Image of a Cactus Moth hanging off of a plant
- Mature larvae are 25-30 mm long
- Wing span of adults ranges from 22 to 35 mm
- Forewings are grayish-brown, but whiter toward coastal margin
- Distinct antemedial and subterminal lines
- Hindwings white with some gray terminally
- Phycitine adults are often very similar, but can be identified by genitalia
- Larvae are bright orange/red with large dark spots forming transverse bands
The discovery of the Cactus Moth, Cactoblastis cactorum, in the Florida Keys in October, 1989 raised the number of phycitine moth species associated with prickly pear cacti (Opuntia spp.) in Florida by at least five times. The moth's range has continued to expand along both the Atlantic and Gulf coasts. It is now found as far north as Charleston, SC and as far west as Piney Island and the St. Mark's Wildlife Refuge south of Tallahassee, FL.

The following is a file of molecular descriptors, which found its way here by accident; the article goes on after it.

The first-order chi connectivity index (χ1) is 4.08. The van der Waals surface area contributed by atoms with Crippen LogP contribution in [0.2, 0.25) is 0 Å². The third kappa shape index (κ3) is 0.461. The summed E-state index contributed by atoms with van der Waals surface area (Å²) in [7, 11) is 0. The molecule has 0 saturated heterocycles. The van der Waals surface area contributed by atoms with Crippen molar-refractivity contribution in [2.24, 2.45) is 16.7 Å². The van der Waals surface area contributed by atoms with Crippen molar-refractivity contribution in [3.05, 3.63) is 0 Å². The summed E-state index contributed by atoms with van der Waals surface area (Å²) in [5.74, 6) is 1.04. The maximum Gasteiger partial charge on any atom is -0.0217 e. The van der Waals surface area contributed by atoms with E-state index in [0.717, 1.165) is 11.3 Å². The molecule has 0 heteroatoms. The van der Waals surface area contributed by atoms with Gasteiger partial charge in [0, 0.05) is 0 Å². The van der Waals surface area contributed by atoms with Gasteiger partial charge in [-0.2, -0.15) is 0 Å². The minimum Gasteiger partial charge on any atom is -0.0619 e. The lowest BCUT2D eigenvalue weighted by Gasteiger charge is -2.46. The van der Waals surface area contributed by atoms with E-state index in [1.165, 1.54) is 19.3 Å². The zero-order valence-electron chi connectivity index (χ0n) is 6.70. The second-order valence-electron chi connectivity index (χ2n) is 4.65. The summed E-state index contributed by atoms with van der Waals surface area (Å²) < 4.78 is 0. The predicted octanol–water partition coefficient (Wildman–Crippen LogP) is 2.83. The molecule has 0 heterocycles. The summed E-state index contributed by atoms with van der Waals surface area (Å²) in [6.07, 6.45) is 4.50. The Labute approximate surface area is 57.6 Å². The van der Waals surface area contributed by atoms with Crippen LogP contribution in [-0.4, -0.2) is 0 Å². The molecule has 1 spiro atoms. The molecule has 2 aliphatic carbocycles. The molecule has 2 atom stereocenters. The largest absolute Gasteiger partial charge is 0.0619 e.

The female lays its eggs in the form of a chain, the first egg is attached to the end of a spine or spicule and succeeding eggs (140 or more, average is 75) stacked coin-like to form an egg-stick. On eclosion, the larvae crawl from the egg-stick onto the cladode or pad and burrow into it, usually within a few centimeters of the oviposition site. The larvae feed gregariously moving from cladode to cladode as the food supply is exhausted. During feeding the grass is pushed out of the pad and forms a noticeable heap on the ground. Fully developed larvae usually leave the plant and spin white cocoons in the leaf litter, in crevices in the bark of nearby trees, or in similar protected niches. Pupation occasionally occurs in the cladode. The moth emerges and the cycle is repeated. The length of the life cycle in Florida is unknown but probably shorter than in Queensland, Australia, where there are two generations per year.
Portions of this article courtesy of: Cactus Moth